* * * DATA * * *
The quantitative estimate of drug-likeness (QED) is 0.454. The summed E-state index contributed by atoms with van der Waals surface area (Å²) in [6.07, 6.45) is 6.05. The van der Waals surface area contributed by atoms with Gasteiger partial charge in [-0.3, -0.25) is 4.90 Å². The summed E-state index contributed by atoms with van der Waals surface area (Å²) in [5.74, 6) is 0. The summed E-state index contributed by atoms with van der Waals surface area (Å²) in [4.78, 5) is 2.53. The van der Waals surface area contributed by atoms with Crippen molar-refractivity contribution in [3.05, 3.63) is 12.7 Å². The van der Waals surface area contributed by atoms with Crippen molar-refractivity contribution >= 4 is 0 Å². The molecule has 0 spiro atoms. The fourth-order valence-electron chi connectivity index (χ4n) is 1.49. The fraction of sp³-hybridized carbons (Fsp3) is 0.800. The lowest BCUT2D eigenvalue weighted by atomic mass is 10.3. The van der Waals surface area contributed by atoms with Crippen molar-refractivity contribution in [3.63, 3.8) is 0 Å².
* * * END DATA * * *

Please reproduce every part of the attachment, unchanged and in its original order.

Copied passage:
The quantitative estimate of drug-likeness (QED) is 0.454. The summed E-state index contributed by atoms with van der Waals surface area (Å²) in [6.07, 6.45) is 6.05. The van der Waals surface area contributed by atoms with Gasteiger partial charge in [-0.3, -0.25) is 4.90 Å². The summed E-state index contributed by atoms with van der Waals surface area (Å²) in [5.74, 6) is 0. The summed E-state index contributed by atoms with van der Waals surface area (Å²) in [4.78, 5) is 2.53. The van der Waals surface area contributed by atoms with Crippen molar-refractivity contribution in [3.05, 3.63) is 12.7 Å². The van der Waals surface area contributed by atoms with Crippen molar-refractivity contribution >= 4 is 0 Å². The molecule has 0 spiro atoms. The fourth-order valence-electron chi connectivity index (χ4n) is 1.49. The fraction of sp³-hybridized carbons (Fsp3) is 0.800. The lowest BCUT2D eigenvalue weighted by atomic mass is 10.3. The van der Waals surface area contributed by atoms with Crippen molar-refractivity contribution in [3.63, 3.8) is 0 Å².